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Contact bounce is a normal operating behaviour for switches with conductive contacts: a movable switch contact will bounce repeatedly for a short time after the impact of closing before settling into the closed position. Switches may also exhibit bounce when the contact is opened.
Switch manufacturers specify the maximum bounce time for switch series, which is typically ≤ 5 ms for keyboard switches.
The process of filtering out contact bounce is called debouncing. Insufficient debouncing results in key chatter.
Most keyboards perform debouncing entirely on the keyboard controller. Once closure has been detected, the controller must wait the required debouncing time interval before attempting to detect the switch as open, and vice versa.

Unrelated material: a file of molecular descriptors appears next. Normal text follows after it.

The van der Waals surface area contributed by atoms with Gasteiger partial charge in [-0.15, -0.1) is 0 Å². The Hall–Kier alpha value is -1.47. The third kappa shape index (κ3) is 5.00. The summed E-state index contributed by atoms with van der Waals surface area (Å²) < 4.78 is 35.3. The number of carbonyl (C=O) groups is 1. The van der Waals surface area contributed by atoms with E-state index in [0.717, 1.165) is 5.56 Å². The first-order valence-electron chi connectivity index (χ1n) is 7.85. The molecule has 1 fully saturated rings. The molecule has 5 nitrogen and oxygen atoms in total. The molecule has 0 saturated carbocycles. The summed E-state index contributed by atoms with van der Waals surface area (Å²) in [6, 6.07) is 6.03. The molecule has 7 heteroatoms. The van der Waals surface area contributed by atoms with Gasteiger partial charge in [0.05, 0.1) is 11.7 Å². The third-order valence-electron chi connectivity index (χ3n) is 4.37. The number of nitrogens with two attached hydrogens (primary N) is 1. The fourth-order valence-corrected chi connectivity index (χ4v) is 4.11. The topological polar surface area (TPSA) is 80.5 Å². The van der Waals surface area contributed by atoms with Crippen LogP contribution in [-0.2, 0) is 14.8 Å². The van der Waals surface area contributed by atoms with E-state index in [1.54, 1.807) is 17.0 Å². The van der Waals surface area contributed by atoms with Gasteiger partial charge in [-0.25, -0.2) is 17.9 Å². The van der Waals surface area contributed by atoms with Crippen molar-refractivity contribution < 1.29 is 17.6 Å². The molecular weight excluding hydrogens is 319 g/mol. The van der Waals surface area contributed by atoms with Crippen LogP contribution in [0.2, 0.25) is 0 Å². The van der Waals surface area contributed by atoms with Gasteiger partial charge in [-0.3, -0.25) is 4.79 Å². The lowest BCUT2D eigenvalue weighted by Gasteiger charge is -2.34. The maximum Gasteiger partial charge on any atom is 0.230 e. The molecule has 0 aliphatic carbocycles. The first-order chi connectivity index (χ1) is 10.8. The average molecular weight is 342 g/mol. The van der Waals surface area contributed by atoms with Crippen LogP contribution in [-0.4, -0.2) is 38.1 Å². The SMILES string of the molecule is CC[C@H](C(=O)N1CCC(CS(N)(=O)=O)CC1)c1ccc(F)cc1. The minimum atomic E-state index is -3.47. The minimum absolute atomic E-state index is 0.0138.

A common method used for debouncing in firmware is to wait for contacts to be continuously closed (or open) for the debouncing interval before reporting it to be pressed (or released). This method is popular among engineers because it is also impervious to electrical noise and glitch in the switch contacts — but at the expense of added latency. Some firmware also focus on debouncing only one key at once, thus delaying debouncing of other keys that may have been pressed at the same time.
Mouse buttons, D-pads, digital joysticks and rotary encoders may also have electric switch contacts that need to be debounced. When switches are few and not in a matrix, debouncing can be done by an electronic circuit. Two-pin switches can be debounced with a low-pass filter that smoothens out the digital signal over time to an analogue curve. Contact is detected when the signal value is above a certain threshold. Three-pin switches with two pairs of contacts can be debounced using a flip-flop circuit.